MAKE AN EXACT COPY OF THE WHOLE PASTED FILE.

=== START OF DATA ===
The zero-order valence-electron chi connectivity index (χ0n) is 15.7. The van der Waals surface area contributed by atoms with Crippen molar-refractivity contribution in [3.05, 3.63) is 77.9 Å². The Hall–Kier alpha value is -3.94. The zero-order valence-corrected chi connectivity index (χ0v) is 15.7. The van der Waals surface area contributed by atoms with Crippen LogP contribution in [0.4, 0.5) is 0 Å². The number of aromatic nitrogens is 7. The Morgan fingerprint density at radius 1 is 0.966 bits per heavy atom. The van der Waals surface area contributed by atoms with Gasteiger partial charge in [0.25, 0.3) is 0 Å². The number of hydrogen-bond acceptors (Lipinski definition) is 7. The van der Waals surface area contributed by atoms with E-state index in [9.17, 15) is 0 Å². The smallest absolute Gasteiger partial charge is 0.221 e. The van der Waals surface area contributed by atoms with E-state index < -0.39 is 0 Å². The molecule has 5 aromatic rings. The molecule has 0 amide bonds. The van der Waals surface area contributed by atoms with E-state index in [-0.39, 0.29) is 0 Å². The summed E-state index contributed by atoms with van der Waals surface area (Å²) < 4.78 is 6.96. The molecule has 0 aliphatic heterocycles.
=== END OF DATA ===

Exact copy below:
The zero-order valence-electron chi connectivity index (χ0n) is 15.7. The van der Waals surface area contributed by atoms with Crippen molar-refractivity contribution in [3.05, 3.63) is 77.9 Å². The Hall–Kier alpha value is -3.94. The zero-order valence-corrected chi connectivity index (χ0v) is 15.7. The van der Waals surface area contributed by atoms with Crippen LogP contribution in [0.4, 0.5) is 0 Å². The number of aromatic nitrogens is 7. The Morgan fingerprint density at radius 1 is 0.966 bits per heavy atom. The van der Waals surface area contributed by atoms with Gasteiger partial charge in [0.25, 0.3) is 0 Å². The number of hydrogen-bond acceptors (Lipinski definition) is 7. The van der Waals surface area contributed by atoms with E-state index in [9.17, 15) is 0 Å². The smallest absolute Gasteiger partial charge is 0.221 e. The van der Waals surface area contributed by atoms with E-state index < -0.39 is 0 Å². The molecule has 5 aromatic rings. The molecule has 0 amide bonds. The van der Waals surface area contributed by atoms with E-state index in [-0.39, 0.29) is 0 Å². The summed E-state index contributed by atoms with van der Waals surface area (Å²) < 4.78 is 6.96. The molecule has 0 aliphatic heterocycles.